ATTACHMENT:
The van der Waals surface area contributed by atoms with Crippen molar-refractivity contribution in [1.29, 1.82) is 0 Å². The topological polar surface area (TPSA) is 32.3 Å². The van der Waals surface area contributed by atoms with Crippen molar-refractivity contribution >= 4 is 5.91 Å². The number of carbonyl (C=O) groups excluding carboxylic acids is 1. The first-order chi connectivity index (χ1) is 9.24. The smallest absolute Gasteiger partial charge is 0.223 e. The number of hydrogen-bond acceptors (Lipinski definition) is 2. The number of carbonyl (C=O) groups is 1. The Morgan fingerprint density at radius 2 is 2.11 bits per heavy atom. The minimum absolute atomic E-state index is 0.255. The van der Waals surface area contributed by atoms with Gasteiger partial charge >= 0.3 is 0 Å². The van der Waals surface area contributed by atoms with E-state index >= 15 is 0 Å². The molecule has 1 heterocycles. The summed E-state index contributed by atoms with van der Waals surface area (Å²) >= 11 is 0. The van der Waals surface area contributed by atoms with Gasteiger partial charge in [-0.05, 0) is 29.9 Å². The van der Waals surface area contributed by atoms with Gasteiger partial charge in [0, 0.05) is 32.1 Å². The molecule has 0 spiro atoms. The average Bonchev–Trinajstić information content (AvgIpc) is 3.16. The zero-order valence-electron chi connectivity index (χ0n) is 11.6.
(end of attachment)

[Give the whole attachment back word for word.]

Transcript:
The van der Waals surface area contributed by atoms with Crippen molar-refractivity contribution in [1.29, 1.82) is 0 Å². The topological polar surface area (TPSA) is 32.3 Å². The van der Waals surface area contributed by atoms with Crippen molar-refractivity contribution >= 4 is 5.91 Å². The number of carbonyl (C=O) groups excluding carboxylic acids is 1. The first-order chi connectivity index (χ1) is 9.24. The smallest absolute Gasteiger partial charge is 0.223 e. The number of hydrogen-bond acceptors (Lipinski definition) is 2. The number of carbonyl (C=O) groups is 1. The Morgan fingerprint density at radius 2 is 2.11 bits per heavy atom. The minimum absolute atomic E-state index is 0.255. The van der Waals surface area contributed by atoms with Gasteiger partial charge >= 0.3 is 0 Å². The van der Waals surface area contributed by atoms with E-state index >= 15 is 0 Å². The molecule has 1 heterocycles. The summed E-state index contributed by atoms with van der Waals surface area (Å²) >= 11 is 0. The van der Waals surface area contributed by atoms with Gasteiger partial charge in [-0.05, 0) is 29.9 Å². The van der Waals surface area contributed by atoms with Gasteiger partial charge in [0, 0.05) is 32.1 Å². The molecule has 0 spiro atoms. The average Bonchev–Trinajstić information content (AvgIpc) is 3.16. The zero-order valence-electron chi connectivity index (χ0n) is 11.6.